Anti-Erdoğan journalists convicted on terror charges

Journalists and executives from the opposition newspaper, which had taken a strong strance against the Turkish government and president, were convicted on terrorism charges following a failed coup in 2016

Turkey's treatment of journalists has caused international outrage
Turkey's treatment of journalists has caused international outrage

A Turkish court has convicted 13 journalists to prison on terrorism charges, for helping outlawed “terrorist” organisations.

The journalists were employees of the opposition Cumhuriyet newspaper, which had taken a strong line against the Turkish government.

The paper has been critical of president Recep Tayyip Erdoğan and has run front-page stories that have angered the Turkish head of state.

Three of the journalists on trial were acquitted. Those convicted remain free while an appeal is pending.

They were arrested during a crackdown after a failed coup in July 2016.

More than 50,000 people were arrested and 150,000 sacked or suspended from their jobs in the aftermath of the attempted coup, including journalists, police, military personnel, teachers and public servants.

The court in Silivri, outside Istanbul, handed out multiple sentences to 13 journalists and executives for “aiding and abetting terror organisations without being a member” but they remain free pending appeal.

 “No penalty can stop us from doing journalism. If needed, we will go to prison again but we will continue to do honest and honourable journalism,” editor-in-chief Murat Sabuncu said after being sentenced to seven years and six months.

The 13 journalists and executives convicted on Wednesday include some of the country's most prominent commentators, such as editor-in-chief Murat Sabuncu, cartoonist Musa Kart and columnist Kadri Gursel.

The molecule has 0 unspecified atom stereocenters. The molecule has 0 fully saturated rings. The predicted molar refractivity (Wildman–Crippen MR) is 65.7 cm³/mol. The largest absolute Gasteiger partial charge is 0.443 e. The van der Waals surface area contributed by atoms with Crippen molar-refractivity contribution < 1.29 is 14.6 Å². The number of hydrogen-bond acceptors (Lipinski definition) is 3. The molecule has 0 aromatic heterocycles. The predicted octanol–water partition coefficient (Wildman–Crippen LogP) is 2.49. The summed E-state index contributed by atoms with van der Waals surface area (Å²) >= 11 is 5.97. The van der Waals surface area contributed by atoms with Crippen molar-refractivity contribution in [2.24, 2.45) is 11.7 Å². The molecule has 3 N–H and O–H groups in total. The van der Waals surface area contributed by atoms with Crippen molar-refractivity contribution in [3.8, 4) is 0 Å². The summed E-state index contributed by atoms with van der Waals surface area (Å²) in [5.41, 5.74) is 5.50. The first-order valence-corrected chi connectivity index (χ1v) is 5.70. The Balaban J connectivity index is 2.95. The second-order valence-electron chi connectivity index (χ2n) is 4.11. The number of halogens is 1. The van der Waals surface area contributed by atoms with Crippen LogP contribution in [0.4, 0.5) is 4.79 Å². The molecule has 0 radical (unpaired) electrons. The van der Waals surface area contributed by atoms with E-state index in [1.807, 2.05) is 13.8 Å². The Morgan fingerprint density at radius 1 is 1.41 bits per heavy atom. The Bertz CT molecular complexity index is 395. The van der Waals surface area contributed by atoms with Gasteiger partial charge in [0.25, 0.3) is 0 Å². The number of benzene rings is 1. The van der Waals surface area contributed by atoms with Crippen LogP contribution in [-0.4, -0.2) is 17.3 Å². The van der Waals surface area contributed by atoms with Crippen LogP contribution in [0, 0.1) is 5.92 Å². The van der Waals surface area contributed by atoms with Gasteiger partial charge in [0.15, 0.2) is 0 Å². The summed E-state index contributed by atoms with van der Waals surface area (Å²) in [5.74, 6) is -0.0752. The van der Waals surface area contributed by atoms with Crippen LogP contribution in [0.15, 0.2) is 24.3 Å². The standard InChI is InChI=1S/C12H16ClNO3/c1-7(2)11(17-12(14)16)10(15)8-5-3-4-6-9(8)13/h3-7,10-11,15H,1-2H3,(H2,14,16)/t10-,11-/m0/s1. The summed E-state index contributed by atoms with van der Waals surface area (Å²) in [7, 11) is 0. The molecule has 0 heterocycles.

Founded in 1924, Cumhuriyet had maintained fierce independence in an increasingly state-controlled media environment, drawing the ire of Turkey's President, Recep Tayyip Erdogan.

In a front page editorial ahead of the court hearing on Wednesday, the paper wrote: "Enough is enough with this cruelty." After the verdict, its website read: "You will be shamed in front of history."

Erdogan has been accused of cracking down on press freedom in the country. In March, 25 journalists were jailed for alleged links to Mr Gulen.

The Committee to Protect Journalists (CPJ) condemned the convictions and called for all of those found guilty to be freed immediately.

"Turkish authorities must stop equating journalism with terrorism, and release the scores of press workers jailed for doing their job," CPJ Europe and Central Asia programme co-ordinator Nina Ognianova said in a statement in March

According to the P24 press freedom group, there are over 160 journalists behind bars in Turkey, most of whom were arrested under the state of emergency imposed after the coup attempt in July 2016.

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